The Nexus of Social Security Benefits, Health, and Wealth at Death

James Poterba, Steven Venti, David A. Wise

NBER Retirement Research Center Paper No. NB 12-08
Issued in September 2012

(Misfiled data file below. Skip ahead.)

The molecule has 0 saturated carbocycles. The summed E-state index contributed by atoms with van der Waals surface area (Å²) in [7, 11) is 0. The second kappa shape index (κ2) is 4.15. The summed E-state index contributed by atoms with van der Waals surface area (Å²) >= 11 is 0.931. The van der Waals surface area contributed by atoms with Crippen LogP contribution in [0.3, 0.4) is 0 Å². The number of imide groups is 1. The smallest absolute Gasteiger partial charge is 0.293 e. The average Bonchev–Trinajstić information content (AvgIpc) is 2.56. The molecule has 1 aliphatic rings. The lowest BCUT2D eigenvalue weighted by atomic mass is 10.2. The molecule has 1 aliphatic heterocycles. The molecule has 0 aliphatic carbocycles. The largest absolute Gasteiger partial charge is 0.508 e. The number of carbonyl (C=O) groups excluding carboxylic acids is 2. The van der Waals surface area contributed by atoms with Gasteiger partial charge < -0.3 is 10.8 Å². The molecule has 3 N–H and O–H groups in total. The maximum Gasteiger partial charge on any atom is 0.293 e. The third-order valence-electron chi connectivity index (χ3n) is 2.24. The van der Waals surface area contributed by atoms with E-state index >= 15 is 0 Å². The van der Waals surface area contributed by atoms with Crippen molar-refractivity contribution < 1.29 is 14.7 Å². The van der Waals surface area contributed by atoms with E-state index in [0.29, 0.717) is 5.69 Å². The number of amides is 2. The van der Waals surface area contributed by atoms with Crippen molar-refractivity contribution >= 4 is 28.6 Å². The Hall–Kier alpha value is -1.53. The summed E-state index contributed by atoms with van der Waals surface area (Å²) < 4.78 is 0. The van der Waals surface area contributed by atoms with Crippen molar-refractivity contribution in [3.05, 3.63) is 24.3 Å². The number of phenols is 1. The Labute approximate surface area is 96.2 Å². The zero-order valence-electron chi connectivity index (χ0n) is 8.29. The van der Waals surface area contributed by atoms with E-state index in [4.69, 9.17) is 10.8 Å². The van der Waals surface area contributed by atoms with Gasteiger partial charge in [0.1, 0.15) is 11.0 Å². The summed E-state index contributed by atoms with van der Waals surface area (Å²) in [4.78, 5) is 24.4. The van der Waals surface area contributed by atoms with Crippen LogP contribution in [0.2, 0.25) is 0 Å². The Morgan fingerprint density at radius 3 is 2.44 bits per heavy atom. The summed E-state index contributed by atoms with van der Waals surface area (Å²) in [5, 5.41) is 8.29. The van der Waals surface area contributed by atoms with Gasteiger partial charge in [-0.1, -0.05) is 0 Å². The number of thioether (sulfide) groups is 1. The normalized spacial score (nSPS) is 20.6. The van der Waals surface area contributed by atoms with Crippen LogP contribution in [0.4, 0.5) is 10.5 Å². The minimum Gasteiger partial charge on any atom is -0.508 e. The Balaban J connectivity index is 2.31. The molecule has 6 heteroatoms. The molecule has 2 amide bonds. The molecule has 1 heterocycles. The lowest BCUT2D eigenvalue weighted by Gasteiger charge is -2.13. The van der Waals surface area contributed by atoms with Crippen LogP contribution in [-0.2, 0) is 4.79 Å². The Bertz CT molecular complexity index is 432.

Social Security benefits are the most important component of the income of a large fraction of older Americans. A significant fraction of persons approach the end of life with no financial assets, no home equity, and rely almost entirely on Social Security benefits for support. Whether persons reach late-life with positive non-annuity wealth depends importantly on health. Poor health is very persistent over a life-time. Persons in poor health at old age have a higherthan-average probability of having experienced low earnings while in the labor force, and thus also having low Social Security benefits in retirement. The progressivity of the Social Security benefit formula helps to provide a safety net to support low-wage workers in retirement. Still, a noticeable fraction of persons, especially those in single-person households, have income below the poverty level in their last years of life and have no assets to draw on to supplement their income. The members of this group are also disproportionately in poor health. In general, low assets and low income in old age are strongly related to poor health. We explore this nexus and, in particular, try help to understand the relationship between Social Security benefits and the exhaustion of non-annuity assets near the end of life. We seek to determine how the drawdown of assets between 1995, the first year of the AHEAD data, and the year last observed before death depends on health and on Social Security and other annuity benefits. We conclude that Social Security and defined benefit pension benefits are strongly "protective" of non-annuity assets and that poor health is an important determinant of the drawdown of non-annuity wealth.

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